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Oxford University candidate vaccine is 70% effective

November 23, 2020
The Oxford University's candidate coronavirus vaccine is 70.4% effective, according to preliminary data from Phase 3 trials.
The Oxford University's candidate coronavirus vaccine is 70.4% effective, according to preliminary data from Phase 3 trials.

LONDON — The Oxford University's candidate coronavirus vaccine is 70.4% effective, according to preliminary data from Phase 3 trials.

The efficacy depended on the dose regimen, the university said in a statement, with the vaccine, which was developed with pharmaceutical company AstraZeneca, becoming 90% effective if administered at a half dose and then at a full dose and 62% effective if administered in two full doses.

There were no hospitalized or severe cases of the virus among those who received the vaccine, the university said in a statement.

"These findings show that we have an effective vaccine that will save many lives. Excitingly, we’ve found that one of our dosing regimens may be around 90% effective and if this dosing regimen is used, more people could be vaccinated with planned vaccine supply," said Professor Andrew Pollard, the chief investigator of the Oxford Vaccine Group.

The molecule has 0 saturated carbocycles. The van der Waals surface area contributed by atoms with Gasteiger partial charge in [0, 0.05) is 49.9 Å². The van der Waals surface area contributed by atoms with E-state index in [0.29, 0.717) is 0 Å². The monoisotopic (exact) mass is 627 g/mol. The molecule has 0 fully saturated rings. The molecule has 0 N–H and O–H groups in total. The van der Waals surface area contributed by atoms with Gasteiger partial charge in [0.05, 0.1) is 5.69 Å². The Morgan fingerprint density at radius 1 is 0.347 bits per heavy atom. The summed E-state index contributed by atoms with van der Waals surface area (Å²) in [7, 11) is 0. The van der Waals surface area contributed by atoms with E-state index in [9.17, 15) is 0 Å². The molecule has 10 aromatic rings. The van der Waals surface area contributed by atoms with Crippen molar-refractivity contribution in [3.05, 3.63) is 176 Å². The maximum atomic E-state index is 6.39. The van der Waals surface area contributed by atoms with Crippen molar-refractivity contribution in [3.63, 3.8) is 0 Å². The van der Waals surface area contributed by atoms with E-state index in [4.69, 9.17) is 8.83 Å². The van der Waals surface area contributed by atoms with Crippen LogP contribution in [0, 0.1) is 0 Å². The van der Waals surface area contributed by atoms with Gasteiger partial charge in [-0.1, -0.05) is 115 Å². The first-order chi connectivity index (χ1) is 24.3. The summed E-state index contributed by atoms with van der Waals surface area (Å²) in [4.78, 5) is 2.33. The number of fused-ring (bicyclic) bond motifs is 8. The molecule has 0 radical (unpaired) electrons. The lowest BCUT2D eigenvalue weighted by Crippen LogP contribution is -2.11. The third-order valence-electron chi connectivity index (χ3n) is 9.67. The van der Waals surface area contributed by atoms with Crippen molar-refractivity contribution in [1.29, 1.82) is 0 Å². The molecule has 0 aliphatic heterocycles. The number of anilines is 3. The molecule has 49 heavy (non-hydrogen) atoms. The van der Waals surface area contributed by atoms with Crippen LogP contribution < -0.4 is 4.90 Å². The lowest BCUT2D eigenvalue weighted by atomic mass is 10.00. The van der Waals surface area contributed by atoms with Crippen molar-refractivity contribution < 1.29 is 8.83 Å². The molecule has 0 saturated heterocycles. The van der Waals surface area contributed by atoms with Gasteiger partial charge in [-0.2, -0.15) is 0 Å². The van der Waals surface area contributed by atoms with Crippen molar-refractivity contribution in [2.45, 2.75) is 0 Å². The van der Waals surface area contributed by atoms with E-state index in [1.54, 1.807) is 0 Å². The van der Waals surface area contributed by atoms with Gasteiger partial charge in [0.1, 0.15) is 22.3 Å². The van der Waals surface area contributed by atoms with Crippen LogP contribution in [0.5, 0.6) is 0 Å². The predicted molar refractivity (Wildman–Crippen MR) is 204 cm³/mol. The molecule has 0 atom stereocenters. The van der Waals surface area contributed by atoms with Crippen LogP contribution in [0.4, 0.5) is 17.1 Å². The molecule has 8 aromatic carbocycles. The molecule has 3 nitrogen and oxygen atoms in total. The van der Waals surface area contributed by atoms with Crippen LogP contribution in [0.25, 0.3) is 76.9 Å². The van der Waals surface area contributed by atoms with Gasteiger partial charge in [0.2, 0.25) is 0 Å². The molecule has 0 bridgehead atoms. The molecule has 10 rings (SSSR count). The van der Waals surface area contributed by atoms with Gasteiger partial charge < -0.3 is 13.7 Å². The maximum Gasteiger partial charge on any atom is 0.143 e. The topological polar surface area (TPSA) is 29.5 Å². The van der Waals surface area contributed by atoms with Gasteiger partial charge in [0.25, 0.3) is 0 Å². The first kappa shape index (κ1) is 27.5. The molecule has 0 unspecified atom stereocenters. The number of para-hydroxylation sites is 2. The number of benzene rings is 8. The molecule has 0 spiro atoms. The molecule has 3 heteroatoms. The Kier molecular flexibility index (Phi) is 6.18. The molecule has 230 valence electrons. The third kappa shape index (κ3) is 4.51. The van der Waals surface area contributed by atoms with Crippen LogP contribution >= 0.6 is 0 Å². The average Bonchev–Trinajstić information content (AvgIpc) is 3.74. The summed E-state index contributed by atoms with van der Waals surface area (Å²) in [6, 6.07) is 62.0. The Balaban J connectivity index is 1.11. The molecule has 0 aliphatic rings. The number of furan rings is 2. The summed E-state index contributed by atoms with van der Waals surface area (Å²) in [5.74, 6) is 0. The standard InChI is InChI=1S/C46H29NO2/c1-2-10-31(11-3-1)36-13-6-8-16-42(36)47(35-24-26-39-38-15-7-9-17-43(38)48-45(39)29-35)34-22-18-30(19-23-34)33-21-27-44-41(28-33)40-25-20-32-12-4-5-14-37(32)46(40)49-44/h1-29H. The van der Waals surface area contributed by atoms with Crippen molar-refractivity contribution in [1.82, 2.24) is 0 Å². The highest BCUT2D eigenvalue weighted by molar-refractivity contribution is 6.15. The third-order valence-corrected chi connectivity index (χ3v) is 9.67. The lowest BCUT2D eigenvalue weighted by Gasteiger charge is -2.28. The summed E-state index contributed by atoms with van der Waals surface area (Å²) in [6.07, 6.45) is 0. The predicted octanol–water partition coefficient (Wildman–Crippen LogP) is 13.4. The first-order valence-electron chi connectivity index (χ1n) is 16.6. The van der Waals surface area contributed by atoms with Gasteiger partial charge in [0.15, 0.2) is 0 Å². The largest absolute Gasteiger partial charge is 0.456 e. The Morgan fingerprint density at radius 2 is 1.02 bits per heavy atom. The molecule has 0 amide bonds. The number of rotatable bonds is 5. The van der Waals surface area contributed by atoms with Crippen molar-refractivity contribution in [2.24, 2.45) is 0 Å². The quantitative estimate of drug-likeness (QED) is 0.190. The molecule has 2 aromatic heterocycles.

It comes after the team announced last week that Phase 2 trials in healthy older adults showed the candidate vaccine is safe and provokes an immune response.

The phase 2 trial, which involved 560 adults including 240 over the age of 70, found that the vaccine causes few side effects and induces immune responses in both parts of the immune system in all age groups.

The news from Oxford comes after results showed that vaccines developed by Pfizer and Moderna were 95% effective. The vaccine developed by Pfizer and BioNTech was 94% effective in adults over the age of 65, who are more at risk for severe illness.

Some experts now say that a vaccine could be made available by the end of 2020 for healthcare workers and those who are more vulnerable to the virus.

The Oxford vaccine, though seemingly less effective than the Pfizer and Moderna ones, is made from a weakened cold virus that was genetically changed. It can be stored in a regular refrigerator instead of at ultra-cold temperatures like the Pfizer vaccine. — Euronews


November 23, 2020
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